Vander Meer retired the last 12 batters in a row to win the game and notch his first no-hitter in the minors (final line: 9 IP, 0 R, 3 BB, and 4 K).

How would Vander Meer build upon the best start of his career? By doing the same thing next time.

On June 15, Vander Meer and the Reds visited the Brooklyn Dodgers in front of 38,748 fans at Ebbets Field for the first night game ever on the East Coast. Perhaps Vander Meer viewed this game as an opportunity to get revenge on a Dodgers organization that had both abandoned him after his first minor league season and roughed him up for his worst start of the ’38 season (5 ER in 6 IP) on May 24.

The first five Dodgers retired without even a whimper before Vander Meer walked the sixth batter. Vander Meer felt that his fastball was really fast that day, reaching speeds as high as 97 MPH. As the game went on, his control faltered and the walks started piling up. By the end of the seventh, Vander Meer had allowed five walks, but thankfully no hits or runs.

The innings went by, and the Brooklyn crowd started rooting more and more for Vander Meer’s historic bid. Entering the ninth, he had a comfortable six-run lead, just three outs away from baseball immortality.

Vander Meer retired the first batter himself on a groundout back to the mound. But then Vander Meer allowed the next batter to reach on a walk… and so did the next one… and the next one, too. Just like that, Vander Meer had walked the bases loaded. For the first time in the past 18 innings, he had to deal with a runner on third base.

While mere moments before the crowd had loudly cheered for Vander Meer, they now sat silent. The second baseman, Lonny Frey, wondered, “when in the world is he going to get the ball over the plate?” The next hitter, Ernie Koy, grounded a ball to the third baseman, who reacted quickly and got the force at home. Up next was future Hall of Fame manager Leo Durocher, who popped a fly ball to CF that was caught for the third and final out.


His second no-hitter was a lot messier (9 IP, 0 R, 8 BB, and 7 K) than his first. But no matter the journey, they both reached the same destination.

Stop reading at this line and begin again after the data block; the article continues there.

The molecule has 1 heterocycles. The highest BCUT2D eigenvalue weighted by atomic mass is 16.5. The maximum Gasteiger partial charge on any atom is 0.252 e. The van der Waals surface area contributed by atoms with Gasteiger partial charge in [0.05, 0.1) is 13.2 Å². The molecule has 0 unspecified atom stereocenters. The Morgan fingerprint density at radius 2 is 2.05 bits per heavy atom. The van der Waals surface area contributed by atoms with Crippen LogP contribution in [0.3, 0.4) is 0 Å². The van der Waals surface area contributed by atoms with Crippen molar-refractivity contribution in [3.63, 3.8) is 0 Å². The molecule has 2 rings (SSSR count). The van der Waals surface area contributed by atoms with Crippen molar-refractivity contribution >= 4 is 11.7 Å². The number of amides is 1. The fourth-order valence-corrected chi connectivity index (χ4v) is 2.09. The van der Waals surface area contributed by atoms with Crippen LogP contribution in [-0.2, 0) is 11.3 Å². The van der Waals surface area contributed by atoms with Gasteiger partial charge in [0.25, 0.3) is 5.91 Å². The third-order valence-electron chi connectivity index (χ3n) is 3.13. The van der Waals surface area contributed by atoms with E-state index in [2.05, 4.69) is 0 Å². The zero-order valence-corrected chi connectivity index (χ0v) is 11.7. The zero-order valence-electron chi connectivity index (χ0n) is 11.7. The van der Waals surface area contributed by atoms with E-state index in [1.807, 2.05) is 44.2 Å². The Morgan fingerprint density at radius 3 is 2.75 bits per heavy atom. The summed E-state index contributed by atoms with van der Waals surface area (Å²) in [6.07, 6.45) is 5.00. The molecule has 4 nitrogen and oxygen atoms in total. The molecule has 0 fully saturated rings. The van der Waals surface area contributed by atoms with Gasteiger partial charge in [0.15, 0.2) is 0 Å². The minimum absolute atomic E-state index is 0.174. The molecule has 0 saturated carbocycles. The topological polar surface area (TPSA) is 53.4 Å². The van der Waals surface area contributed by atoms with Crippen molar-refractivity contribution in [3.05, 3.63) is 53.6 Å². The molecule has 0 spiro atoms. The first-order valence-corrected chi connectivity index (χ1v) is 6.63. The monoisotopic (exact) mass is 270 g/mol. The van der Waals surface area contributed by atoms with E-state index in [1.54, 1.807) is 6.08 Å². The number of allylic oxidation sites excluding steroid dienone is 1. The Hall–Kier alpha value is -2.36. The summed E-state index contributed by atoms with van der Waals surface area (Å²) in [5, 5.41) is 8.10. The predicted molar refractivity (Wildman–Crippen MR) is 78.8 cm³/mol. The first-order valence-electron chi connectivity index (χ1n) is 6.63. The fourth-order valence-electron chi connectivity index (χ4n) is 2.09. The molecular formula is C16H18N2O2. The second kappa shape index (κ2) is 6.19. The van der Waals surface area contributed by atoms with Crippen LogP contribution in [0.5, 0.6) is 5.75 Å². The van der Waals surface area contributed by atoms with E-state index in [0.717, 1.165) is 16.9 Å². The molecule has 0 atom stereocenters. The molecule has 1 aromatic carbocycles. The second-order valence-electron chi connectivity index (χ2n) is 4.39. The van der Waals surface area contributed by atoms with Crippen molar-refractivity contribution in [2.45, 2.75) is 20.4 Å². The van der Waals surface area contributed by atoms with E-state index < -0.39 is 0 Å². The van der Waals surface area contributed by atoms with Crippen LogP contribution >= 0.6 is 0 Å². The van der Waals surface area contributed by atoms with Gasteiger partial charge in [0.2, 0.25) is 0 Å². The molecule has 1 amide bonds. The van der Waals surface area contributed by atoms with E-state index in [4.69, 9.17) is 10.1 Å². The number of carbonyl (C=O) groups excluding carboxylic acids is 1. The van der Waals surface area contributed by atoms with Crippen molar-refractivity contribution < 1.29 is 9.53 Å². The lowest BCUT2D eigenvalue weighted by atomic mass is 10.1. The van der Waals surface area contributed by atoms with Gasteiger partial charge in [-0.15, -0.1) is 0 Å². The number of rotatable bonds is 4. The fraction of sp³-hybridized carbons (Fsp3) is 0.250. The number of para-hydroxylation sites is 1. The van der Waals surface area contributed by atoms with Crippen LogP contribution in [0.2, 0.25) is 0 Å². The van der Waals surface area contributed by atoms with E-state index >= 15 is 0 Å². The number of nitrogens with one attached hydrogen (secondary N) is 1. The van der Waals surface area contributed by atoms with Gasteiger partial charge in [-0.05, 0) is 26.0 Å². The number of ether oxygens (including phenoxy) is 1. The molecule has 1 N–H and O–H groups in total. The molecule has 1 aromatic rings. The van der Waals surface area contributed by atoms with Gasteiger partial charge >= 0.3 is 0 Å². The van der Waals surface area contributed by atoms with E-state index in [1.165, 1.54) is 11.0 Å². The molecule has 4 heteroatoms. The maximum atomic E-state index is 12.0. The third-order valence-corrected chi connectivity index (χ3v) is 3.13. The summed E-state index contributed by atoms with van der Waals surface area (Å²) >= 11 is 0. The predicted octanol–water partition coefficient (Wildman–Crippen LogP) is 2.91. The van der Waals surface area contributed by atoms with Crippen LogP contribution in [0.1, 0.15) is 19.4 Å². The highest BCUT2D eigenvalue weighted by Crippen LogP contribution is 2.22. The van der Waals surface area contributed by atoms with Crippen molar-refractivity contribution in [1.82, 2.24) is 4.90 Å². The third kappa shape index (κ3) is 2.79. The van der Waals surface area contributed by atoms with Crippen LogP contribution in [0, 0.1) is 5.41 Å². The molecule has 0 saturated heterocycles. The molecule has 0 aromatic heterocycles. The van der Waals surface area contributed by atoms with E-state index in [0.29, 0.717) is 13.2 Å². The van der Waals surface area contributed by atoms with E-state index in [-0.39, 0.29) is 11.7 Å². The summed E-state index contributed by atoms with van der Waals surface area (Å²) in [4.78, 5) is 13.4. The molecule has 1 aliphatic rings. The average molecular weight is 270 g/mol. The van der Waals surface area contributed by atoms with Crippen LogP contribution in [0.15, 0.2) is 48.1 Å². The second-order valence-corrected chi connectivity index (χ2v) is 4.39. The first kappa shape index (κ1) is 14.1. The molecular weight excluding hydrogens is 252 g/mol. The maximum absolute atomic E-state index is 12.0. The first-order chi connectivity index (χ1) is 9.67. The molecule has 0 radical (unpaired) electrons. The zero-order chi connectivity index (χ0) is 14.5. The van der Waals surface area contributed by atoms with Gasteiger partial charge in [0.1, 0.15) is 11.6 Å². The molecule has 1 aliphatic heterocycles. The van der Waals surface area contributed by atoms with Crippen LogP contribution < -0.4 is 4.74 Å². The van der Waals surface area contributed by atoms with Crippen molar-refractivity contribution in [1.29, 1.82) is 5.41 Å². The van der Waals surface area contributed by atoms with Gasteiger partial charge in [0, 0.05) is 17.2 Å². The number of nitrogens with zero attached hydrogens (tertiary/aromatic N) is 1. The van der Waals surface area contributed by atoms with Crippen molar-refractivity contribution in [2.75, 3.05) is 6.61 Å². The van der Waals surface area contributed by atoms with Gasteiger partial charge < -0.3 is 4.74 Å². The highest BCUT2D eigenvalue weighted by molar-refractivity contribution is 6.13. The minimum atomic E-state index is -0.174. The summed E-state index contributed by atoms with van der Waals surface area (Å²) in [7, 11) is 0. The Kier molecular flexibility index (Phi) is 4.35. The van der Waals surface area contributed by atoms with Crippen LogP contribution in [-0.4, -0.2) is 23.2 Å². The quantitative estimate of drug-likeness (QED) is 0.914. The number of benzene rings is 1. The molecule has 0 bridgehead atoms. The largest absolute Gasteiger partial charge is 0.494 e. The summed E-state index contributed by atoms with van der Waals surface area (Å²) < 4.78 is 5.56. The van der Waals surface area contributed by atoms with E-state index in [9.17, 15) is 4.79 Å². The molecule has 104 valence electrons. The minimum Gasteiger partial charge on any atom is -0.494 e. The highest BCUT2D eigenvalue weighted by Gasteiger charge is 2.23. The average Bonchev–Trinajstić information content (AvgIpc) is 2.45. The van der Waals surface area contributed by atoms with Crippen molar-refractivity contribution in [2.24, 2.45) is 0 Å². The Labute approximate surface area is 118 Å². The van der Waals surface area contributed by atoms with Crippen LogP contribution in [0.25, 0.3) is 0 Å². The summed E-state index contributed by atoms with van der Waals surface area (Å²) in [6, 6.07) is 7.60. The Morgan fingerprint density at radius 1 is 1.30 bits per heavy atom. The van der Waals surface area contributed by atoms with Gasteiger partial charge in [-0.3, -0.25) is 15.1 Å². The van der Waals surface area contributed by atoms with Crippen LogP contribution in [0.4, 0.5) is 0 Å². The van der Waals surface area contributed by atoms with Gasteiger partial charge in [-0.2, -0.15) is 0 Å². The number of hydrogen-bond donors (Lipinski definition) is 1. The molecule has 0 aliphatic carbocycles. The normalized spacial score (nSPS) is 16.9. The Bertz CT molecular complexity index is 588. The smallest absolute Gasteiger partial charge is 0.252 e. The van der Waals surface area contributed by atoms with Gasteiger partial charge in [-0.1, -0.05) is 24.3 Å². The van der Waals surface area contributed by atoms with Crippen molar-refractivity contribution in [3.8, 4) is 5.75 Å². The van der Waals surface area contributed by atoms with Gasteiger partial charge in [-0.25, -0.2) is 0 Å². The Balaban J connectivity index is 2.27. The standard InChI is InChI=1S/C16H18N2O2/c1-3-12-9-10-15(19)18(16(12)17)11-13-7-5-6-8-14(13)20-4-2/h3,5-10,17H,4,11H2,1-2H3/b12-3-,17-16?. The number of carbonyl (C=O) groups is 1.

This seemingly impossible accomplishment, which was immediately declared by the Cincinnati Post as the “greatest feat in [the] game’s history,” rightfully earned Vander Meer national recognition. One month later, Vander Meer started the All-Star Game and pitched three scoreless innings, allowing one single and no walks while retiring all-time greats like Jimmie Foxx and Joe DiMaggio with ease.


June 12, 1880 – Lee Richmond Pitches the First-Ever Perfect Game 


1880 was a long time ago. Rutherford B. Hayes was president of the United States, the University of Southern California first opened, and Christy Mathewson was born.

Back then, yes, baseball existed. But there was no Major League Baseball. And nobody had a word to describe a game where the starting pitcher retired all 27 batters without any reaching base. Why? Well, it had never been done before.

Until Lee Richmond did so on June 12, 1880.

Born in a town just outside of Cleveland, Richmond went to Brown University, where he played on the college’s baseball team and developed a unique approach to pitching.

Richmond was a lefty, a rarity back then, and he used that to his advantage by attacking hitters from unorthodox angles combined with great movement on his curve. In 1879, Richmond had a monster year. Not only did he lead Brown to a championship, but he also no-hit Cap Anson’s White Stockings in an exhibition game and made his major league debut with the Boston Red Stockings.

The next season, Richmond, a burgeoning baseball star, joined the Worcester Ruby Legs, who had just been admitted to the National League. That season, Richmond was the Ruby Legs. The pitching staff threw 762.2 innings. Richmond was on the mound for 590.2 of those innings. Old-timey baseball was wild.

Anyways, back to June 12. The Ruby Legs faced the Cleveland Blues at Worcester Agricultural Fairgrounds in front of about 700 people.

Richmond, who also happened to be just four days away from graduating college, was masterful. In fact, only two Blues batters hit fair balls beyond the infield. Even though a rain delay forced Richmond to dry the game ball with sawdust, it didn’t interrupt his flow. Nine innings and five strikeouts later, and Richmond had achieved perfection for the first time in baseball history.

Newspapers described this as “the most wonderful game on record.” Since nobody had pitched a perfect game before, the term had yet to be coined. It wasn’t until the 1900s that the term “perfect game” first appeared.


Richmond would pitch just six seasons in professional baseball before retiring to become a teacher in Toledo, Ohio for almost four decades.


June 12, 1970 – Dock Ellis’ LSD No-Hitter


I was going to write a little bit about one of baseball’s… oddest accomplishments. But really, it’s best if you hear it directly from Dock Ellis‘ mouth.



Photo by Icon SMI | | Feature Graphic Designed by James Peterson (Follow @jhp_design714 on Instagram & Twitter)

Alex Kleinman

Journalist who loves the Yankees and the Bears. One gives me strength, the other leads me to existential dread. When I'm not obsessing over baseball, you can find me at a concert, hiking in a National Park or chasing my dog, Frankie, who has probably stolen one of my socks.

Leave a Reply

Your email address will not be published. Required fields are marked *

Account / Login